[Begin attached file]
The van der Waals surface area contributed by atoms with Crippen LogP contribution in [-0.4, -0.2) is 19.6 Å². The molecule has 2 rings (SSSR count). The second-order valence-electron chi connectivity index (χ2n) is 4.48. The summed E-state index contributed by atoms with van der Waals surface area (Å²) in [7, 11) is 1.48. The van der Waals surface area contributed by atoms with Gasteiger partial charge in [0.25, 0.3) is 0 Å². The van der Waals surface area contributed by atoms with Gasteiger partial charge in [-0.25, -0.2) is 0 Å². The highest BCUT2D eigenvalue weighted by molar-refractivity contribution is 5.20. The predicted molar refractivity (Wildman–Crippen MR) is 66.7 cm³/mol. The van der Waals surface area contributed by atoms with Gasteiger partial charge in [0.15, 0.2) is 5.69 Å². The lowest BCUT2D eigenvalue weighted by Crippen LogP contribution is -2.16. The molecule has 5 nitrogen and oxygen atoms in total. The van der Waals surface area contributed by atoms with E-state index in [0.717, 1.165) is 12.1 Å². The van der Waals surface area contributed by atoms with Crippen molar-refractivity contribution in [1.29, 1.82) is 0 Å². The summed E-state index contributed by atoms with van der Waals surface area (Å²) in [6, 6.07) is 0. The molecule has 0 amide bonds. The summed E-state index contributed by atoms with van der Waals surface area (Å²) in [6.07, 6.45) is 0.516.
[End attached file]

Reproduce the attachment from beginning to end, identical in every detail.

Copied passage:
The van der Waals surface area contributed by atoms with Crippen LogP contribution in [-0.4, -0.2) is 19.6 Å². The molecule has 2 rings (SSSR count). The second-order valence-electron chi connectivity index (χ2n) is 4.48. The summed E-state index contributed by atoms with van der Waals surface area (Å²) in [7, 11) is 1.48. The van der Waals surface area contributed by atoms with Gasteiger partial charge in [0.25, 0.3) is 0 Å². The van der Waals surface area contributed by atoms with Gasteiger partial charge in [-0.25, -0.2) is 0 Å². The highest BCUT2D eigenvalue weighted by molar-refractivity contribution is 5.20. The predicted molar refractivity (Wildman–Crippen MR) is 66.7 cm³/mol. The van der Waals surface area contributed by atoms with Gasteiger partial charge in [0.15, 0.2) is 5.69 Å². The lowest BCUT2D eigenvalue weighted by Crippen LogP contribution is -2.16. The molecule has 5 nitrogen and oxygen atoms in total. The van der Waals surface area contributed by atoms with E-state index in [0.717, 1.165) is 12.1 Å². The van der Waals surface area contributed by atoms with Crippen molar-refractivity contribution in [1.29, 1.82) is 0 Å². The summed E-state index contributed by atoms with van der Waals surface area (Å²) in [6, 6.07) is 0. The molecule has 0 amide bonds. The summed E-state index contributed by atoms with van der Waals surface area (Å²) in [6.07, 6.45) is 0.516.